Rishi Sunak has given a stark warning that tax rises are in the pipeline as he desperately tries to reassure angry Tories that they will not turn into a ‘horror show’.
The Chancellor revealed his tough message to MPs as he failed to cover up a sheaf of speaking notes while leaving Downing Street.
Mr Sunak and Boris Johnson this afternoon addressed Conservatives from the ‘Red Wall’ of seats that were snatched from Labour to win the election.
There has been a wave of speculation about the Mr Sunak moving to balance the books after they were ravaged by the pandemic.
Downing Street has been playing down rumours of a 5p increase in fuel duty, and increasing corporation tax in the financial package, due next month or in November.
The Treasury has also reportedly been drawing up plans to raise Class 4 NI contributions that are paid by the self-employed.
However, the scale of the opposition he would face was underlined today when Work and Pensions Secretary Therese Coffey suggested taxes should be cut in the Budget, saying it could actually bring in more revenue for the government.
The notes caught on camera showed that Mr Sunak was planning to say: ‘We will need to do some difficult things, but I promise you, if we (text unclear) overcome the short term challenges.
‘Now this does’t mean a horror show of tax rises with no end in sight.
‘But it does mean treating the British people with respect, being honest with them about the challenges we face, and showing them how we plan to correct out public finances and give our country the dynamic, low-tax economy we all want to see.
‘This is what we will deliver for you.’
Rishi Sunak revealed his tough message to MPs as he failed to cover up a sheaf of speaking notes while leaving Downing Street (pictured)
Mr Sunak and Boris Johnson this afternoon addressed Conservatives from the ‘Red Wall’ of seats that were snatched from Labour to win the election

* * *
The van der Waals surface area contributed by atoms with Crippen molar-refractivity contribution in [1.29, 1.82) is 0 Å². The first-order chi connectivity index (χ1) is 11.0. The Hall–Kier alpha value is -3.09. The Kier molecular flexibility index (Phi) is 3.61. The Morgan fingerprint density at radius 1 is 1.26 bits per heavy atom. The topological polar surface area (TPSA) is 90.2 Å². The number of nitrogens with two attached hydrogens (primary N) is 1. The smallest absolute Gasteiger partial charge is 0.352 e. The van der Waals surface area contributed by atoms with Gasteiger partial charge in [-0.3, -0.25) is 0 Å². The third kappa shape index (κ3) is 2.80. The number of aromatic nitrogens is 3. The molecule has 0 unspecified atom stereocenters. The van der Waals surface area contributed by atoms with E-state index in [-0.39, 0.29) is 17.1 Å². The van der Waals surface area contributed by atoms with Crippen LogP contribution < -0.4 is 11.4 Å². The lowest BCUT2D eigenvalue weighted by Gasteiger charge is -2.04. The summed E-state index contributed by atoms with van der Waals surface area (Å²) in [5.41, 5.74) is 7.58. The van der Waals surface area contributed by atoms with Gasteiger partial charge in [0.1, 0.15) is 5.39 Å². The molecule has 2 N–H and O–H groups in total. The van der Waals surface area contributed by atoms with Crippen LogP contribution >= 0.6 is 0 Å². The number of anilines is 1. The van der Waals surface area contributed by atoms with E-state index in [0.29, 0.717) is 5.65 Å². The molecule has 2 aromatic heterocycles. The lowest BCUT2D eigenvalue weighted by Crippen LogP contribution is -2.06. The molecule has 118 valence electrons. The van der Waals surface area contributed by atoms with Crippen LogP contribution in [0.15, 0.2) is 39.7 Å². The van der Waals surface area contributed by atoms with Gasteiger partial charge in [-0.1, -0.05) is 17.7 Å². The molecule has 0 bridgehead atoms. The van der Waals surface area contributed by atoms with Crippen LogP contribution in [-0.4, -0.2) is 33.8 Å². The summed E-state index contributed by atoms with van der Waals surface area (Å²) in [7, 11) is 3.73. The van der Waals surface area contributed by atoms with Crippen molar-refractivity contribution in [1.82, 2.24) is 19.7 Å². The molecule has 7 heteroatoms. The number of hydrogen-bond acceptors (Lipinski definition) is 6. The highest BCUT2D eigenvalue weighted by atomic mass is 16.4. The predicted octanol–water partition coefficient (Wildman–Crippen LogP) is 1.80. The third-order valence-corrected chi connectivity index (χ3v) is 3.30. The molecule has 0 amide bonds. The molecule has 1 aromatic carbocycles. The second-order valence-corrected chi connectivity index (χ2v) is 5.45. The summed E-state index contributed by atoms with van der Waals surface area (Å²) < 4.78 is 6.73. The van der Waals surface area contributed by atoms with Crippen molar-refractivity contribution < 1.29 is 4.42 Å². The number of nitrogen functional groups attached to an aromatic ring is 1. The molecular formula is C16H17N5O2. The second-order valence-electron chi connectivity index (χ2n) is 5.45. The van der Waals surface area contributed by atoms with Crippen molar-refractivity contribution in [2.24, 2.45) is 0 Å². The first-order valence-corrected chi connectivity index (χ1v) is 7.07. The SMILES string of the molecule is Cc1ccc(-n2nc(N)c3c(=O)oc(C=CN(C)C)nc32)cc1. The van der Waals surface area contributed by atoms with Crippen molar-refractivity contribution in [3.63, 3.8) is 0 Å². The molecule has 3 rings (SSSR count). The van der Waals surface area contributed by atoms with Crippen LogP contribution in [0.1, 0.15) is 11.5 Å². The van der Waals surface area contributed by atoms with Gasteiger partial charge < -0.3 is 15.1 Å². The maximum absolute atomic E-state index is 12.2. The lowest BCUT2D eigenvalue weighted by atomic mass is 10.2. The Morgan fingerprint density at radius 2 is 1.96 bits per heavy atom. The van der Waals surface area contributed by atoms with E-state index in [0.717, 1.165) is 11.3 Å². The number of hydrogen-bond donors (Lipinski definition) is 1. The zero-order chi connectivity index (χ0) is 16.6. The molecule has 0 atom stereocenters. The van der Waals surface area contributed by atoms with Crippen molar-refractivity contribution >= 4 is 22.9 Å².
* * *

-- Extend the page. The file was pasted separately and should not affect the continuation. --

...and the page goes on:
The rate could be increased from 9 per cent to 12 per cent to equalise it with employees. It would mean average workers paying around £200 a year more.
When he announced bailouts in the Spring, Mr Sunak suggested such steps would need to be taken. ‘If we all want to benefit from state support, we must all pay equally in future,’ he said.
Asked about tax changes during a round of interviews this morning, Ms Coffey told Times Radio: ‘I will point out to you that in the past when we’ve actually cut tax rates, we’ve actually seen taxes increase.
‘So tax rates is a very dynamic situation, we need to make sure our chancellor has the best opportunities when he announces to the country in actually quite a short time…
‘Some people might assume the only way to get tax up is to increase tax rates but we have shown in our economic history the opposite.’
Economists have warned that ordinary Britons face rises in income tax, national insurance and VAT to fill the huge hole in the public finances.
The extra annual revenue needed due to lost growth and huge bailouts could be as much as two per cent of national income – roughly £44billion.
However, senior economists and academics told the Treasury Select Committee yesterday that Mr Sunak did not need to act immediately.
There was broad agreement that there should be no rush to pay down the Government debt, which topped £2trillion last month for the first time since the 1960s.
The experts from the Institute for Government, Institute for Fiscal Studies (IFS), Resolution Foundation (RF) and Institute of Economic Affairs (IEA) agreed that the ratio of tax to income in the UK has not peaked compared with other countries.
Work and Pensions Secretary Therese Coffey said reducing tax rates could actually bring in more revenue to help fill the huge gulf in the government finances after coronavirus
The coronavirus crisis has dealt a shattering blow to the UK economy – with uncertainty over how fast it will recover
Paul Johnson, Director at the Institute for Fiscal Studies (IFS) said although the size of the hole in the finances remained to be seen, without spending cuts it would mean a ‘fairly substantial increase – that might be 2 per cent of national income, for example’.
That was likely to require rises in income tax, national insurance contributions and VAT.
He said: ‘I would expect in the medium run at least increases in those taxes simply because that’s where significant amounts of income comes from.’
The IFS economist added that a two or three percent increase of the basic rate of tax of 20 per cent ‘is not going to do any significant economic damage’.
But his preference was to VAT changes, pointing out the huge extra tax take from the rise in 2011 from 17.5 per cent to 20 per cent.